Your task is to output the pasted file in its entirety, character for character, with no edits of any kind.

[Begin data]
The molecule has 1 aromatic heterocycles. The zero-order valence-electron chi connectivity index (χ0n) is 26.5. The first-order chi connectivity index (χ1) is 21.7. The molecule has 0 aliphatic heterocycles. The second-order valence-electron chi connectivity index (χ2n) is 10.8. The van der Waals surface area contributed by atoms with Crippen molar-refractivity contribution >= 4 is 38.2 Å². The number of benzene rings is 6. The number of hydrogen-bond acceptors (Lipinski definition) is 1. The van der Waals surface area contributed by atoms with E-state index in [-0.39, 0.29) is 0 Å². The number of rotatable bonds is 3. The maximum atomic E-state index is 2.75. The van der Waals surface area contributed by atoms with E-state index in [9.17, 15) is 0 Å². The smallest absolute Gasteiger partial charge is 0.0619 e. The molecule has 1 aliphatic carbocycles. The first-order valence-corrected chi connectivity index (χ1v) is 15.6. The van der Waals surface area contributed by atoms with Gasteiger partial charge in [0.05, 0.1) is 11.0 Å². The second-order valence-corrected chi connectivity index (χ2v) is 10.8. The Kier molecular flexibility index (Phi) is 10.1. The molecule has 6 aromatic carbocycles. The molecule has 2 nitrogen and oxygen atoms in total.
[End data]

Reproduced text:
The molecule has 1 aromatic heterocycles. The zero-order valence-electron chi connectivity index (χ0n) is 26.5. The first-order chi connectivity index (χ1) is 21.7. The molecule has 0 aliphatic heterocycles. The second-order valence-electron chi connectivity index (χ2n) is 10.8. The van der Waals surface area contributed by atoms with Crippen molar-refractivity contribution >= 4 is 38.2 Å². The number of benzene rings is 6. The number of hydrogen-bond acceptors (Lipinski definition) is 1. The van der Waals surface area contributed by atoms with E-state index in [-0.39, 0.29) is 0 Å². The number of rotatable bonds is 3. The maximum atomic E-state index is 2.75. The van der Waals surface area contributed by atoms with E-state index in [9.17, 15) is 0 Å². The smallest absolute Gasteiger partial charge is 0.0619 e. The molecule has 1 aliphatic carbocycles. The first-order valence-corrected chi connectivity index (χ1v) is 15.6. The van der Waals surface area contributed by atoms with Gasteiger partial charge in [0.05, 0.1) is 11.0 Å². The second-order valence-corrected chi connectivity index (χ2v) is 10.8. The Kier molecular flexibility index (Phi) is 10.1. The molecule has 6 aromatic carbocycles. The molecule has 2 nitrogen and oxygen atoms in total.